Swiss scientists are helping the government of Rwanda to extract potentially lethal methane from a dangerous lake for much needed electricity production.
The threat in the Lake Kivu area comes from billions of cubic metres of gas dissolved deep underwater that could kill large numbers of people if it were to escape.
The aim of the Rwandan government project is to extract methane from the lake, which straddles the border with the Democratic Republic of Congo, to ensure secure power supplies in the region for decades. The authorities also want to reduce the risk of a deadly gas eruption.
"The government of Rwanda has issued the first concessions for extracting methane from Lake Kivu," scientist Martin Schmid told swissinfo.
Schmid, who works for the Swiss Federal Institute of Aquatic Science and Technology at Dübendorf near Zurich, said that the researchers were advising the contractors and the government on how to minimise the impact of the extraction process.
At present, the gas remains dissolved deep underwater as a result of high pressure and the extremely stable water layers of the lake, which limits exchanges between the bottom and surface zones.
But if gas concentrations continue to increase or if a severe disruption happened - following a volcanic eruption or a major earthquake - large quantities of gas bubbles could rise to the surface, possibly triggering a massive gas eruption.
The release of a mixture of carbon dioxide and methane gas could have catastrophic consequences on the densely populated shores of the lake where about two million people live. Hundreds of thousands could be asphyxiated.
In 1986, about 1,800 people died this way after carbon dioxide burst from Cameroon's Lake Nyos. "Killer lakes" sparked global headlines.
The institute is currently investigating the nutrient cycle of the lake. This is important because the methane is biogenic, which means it is produced from decomposing dead algae on the bottom of the lake.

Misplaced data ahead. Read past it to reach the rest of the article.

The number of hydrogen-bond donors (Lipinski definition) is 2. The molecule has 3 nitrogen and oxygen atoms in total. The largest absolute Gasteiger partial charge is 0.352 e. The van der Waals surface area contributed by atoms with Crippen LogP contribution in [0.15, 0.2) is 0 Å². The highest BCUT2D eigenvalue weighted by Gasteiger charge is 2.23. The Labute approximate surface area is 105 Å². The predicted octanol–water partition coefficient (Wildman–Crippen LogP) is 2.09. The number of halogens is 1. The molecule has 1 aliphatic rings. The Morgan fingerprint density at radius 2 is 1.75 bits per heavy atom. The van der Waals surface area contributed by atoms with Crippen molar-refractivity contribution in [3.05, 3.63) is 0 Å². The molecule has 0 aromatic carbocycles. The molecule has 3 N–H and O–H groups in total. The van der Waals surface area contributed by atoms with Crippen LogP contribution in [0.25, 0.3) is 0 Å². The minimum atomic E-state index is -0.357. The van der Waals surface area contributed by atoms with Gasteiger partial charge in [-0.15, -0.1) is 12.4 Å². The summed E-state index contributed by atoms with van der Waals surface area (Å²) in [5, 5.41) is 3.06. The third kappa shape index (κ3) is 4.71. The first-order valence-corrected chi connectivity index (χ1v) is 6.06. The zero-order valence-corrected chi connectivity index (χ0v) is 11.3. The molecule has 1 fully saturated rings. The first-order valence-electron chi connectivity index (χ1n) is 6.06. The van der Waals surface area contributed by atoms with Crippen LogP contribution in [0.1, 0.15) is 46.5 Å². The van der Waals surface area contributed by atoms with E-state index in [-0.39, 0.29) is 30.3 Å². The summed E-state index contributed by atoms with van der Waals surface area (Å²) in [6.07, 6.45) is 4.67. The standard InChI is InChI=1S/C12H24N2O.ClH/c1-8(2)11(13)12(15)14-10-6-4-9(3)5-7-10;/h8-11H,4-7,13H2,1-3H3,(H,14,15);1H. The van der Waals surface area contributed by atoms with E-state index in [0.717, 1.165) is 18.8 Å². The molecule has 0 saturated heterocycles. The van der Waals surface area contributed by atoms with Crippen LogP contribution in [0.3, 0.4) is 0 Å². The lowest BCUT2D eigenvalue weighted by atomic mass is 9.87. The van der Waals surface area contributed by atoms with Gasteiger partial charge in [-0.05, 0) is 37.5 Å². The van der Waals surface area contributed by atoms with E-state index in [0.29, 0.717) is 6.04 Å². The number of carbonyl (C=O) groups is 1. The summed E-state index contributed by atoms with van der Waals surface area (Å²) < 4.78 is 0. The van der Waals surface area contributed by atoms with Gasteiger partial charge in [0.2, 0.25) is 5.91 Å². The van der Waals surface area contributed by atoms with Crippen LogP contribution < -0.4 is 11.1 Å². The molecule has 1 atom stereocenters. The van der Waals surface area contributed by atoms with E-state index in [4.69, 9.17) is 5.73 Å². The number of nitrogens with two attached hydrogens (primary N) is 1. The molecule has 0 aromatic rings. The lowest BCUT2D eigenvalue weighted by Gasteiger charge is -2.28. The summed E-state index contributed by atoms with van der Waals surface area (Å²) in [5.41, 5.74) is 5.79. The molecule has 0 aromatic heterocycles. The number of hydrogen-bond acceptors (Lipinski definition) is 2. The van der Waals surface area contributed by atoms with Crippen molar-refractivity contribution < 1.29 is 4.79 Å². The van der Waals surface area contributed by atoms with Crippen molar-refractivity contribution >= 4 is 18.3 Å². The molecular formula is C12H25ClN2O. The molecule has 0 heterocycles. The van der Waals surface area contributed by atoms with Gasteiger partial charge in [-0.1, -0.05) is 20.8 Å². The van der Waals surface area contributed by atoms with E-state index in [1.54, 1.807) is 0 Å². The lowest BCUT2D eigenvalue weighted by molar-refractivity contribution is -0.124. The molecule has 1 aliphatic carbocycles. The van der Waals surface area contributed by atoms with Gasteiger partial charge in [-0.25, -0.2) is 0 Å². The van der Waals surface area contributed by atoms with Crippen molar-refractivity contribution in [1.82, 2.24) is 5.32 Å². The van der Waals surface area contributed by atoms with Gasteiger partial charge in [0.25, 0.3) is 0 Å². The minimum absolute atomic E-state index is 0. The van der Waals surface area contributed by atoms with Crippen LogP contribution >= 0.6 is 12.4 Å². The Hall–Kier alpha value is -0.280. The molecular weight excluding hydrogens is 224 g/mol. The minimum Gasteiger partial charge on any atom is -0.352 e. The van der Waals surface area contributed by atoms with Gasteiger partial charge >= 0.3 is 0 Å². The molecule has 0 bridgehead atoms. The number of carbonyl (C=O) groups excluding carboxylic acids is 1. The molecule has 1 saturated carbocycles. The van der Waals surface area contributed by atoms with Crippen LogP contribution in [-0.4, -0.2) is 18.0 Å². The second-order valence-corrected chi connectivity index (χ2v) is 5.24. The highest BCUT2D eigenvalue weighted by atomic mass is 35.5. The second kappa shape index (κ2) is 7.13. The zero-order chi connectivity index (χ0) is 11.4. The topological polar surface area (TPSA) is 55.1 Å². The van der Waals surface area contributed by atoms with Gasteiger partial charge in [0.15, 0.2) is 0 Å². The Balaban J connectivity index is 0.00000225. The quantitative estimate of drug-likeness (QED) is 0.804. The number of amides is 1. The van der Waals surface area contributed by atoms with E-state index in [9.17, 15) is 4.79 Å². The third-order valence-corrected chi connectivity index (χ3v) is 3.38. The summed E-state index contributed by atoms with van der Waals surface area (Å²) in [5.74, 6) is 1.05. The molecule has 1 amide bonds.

"It's important to understand the cycling in the lake to see how the methane is produced and why it's been increasing lately," Schmid explained.
He said at present the lake was in principle "very stable" and it would need a huge earthquake or magma input directly in the bottom of the lake to trigger a gas eruption.
However, extracting the methane is not without risks.
"One thing that is important is to maintain the stable stratification of the lake because otherwise the gases could rise near the surface and this would increase the risk of catastrophic eruption," Schmid said.
Harnessing the lake in this way could be important for the future of Rwanda, where it is a problem to produce enough electricity and energy prices are quite high.
"If the methane is removed from the lake in a controlled way, this is a first step in making the lake less dangerous," Schmid added.
swissinfo, Robert Brookes
When a pipe extending into the depths of the lake is installed, water rises up through it spontaneously as a result of the gas bubbles forming in the pipe.
At the surface, the water bubbles like carbonated water from a bottle that has been shaken before being opened.
The methane then has to be separated from the carbon dioxide before it can be used.
The lake lies almost 1,500 metres above sea level. It covers an area of 2,400 square kilometres and has a maximum depth of 500 metres.
Worldwide, only two other lakes are known to harbour similar quantities of gases – Lakes Monoun and Nyos in Cameroon.
In both of these cases, however, carbon dioxide predominates.
The methane in Lake Kivu is produced by the decomposition of dead organic matter (algae) at the bottom.
Experts estimate the value of Lake Kivu's gas reserves to be around SFr16 billion ($13.5 billion).
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